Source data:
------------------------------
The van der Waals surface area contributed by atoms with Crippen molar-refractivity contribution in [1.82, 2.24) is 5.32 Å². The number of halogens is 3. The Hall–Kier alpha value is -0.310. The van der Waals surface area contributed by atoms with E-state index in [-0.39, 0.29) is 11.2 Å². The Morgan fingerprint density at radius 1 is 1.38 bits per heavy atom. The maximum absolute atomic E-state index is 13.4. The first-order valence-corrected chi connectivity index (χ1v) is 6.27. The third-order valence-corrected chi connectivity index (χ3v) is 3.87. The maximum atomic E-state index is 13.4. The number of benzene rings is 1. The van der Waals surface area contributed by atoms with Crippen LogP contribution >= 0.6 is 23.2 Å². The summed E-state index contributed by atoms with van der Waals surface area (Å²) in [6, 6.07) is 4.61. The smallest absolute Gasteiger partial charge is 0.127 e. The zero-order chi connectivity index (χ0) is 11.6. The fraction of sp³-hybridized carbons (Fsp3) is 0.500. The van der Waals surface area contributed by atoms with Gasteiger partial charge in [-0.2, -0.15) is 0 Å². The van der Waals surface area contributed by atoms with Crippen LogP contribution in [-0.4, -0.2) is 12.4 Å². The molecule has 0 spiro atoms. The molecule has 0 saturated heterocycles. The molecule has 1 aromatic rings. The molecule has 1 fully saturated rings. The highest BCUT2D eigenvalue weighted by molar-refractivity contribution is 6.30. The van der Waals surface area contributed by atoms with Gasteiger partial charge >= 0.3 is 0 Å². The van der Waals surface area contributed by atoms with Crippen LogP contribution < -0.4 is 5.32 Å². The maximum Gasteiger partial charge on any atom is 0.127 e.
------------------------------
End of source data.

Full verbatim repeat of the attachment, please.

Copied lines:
The van der Waals surface area contributed by atoms with Crippen molar-refractivity contribution in [1.82, 2.24) is 5.32 Å². The number of halogens is 3. The Hall–Kier alpha value is -0.310. The van der Waals surface area contributed by atoms with E-state index in [-0.39, 0.29) is 11.2 Å². The Morgan fingerprint density at radius 1 is 1.38 bits per heavy atom. The maximum absolute atomic E-state index is 13.4. The first-order valence-corrected chi connectivity index (χ1v) is 6.27. The third-order valence-corrected chi connectivity index (χ3v) is 3.87. The maximum atomic E-state index is 13.4. The number of benzene rings is 1. The van der Waals surface area contributed by atoms with Crippen LogP contribution >= 0.6 is 23.2 Å². The summed E-state index contributed by atoms with van der Waals surface area (Å²) in [6, 6.07) is 4.61. The smallest absolute Gasteiger partial charge is 0.127 e. The zero-order chi connectivity index (χ0) is 11.6. The fraction of sp³-hybridized carbons (Fsp3) is 0.500. The van der Waals surface area contributed by atoms with Gasteiger partial charge in [-0.2, -0.15) is 0 Å². The van der Waals surface area contributed by atoms with Crippen LogP contribution in [-0.4, -0.2) is 12.4 Å². The molecule has 0 spiro atoms. The molecule has 0 saturated heterocycles. The molecule has 1 aromatic rings. The molecule has 1 fully saturated rings. The highest BCUT2D eigenvalue weighted by molar-refractivity contribution is 6.30. The van der Waals surface area contributed by atoms with Gasteiger partial charge >= 0.3 is 0 Å². The van der Waals surface area contributed by atoms with Crippen LogP contribution < -0.4 is 5.32 Å². The maximum Gasteiger partial charge on any atom is 0.127 e.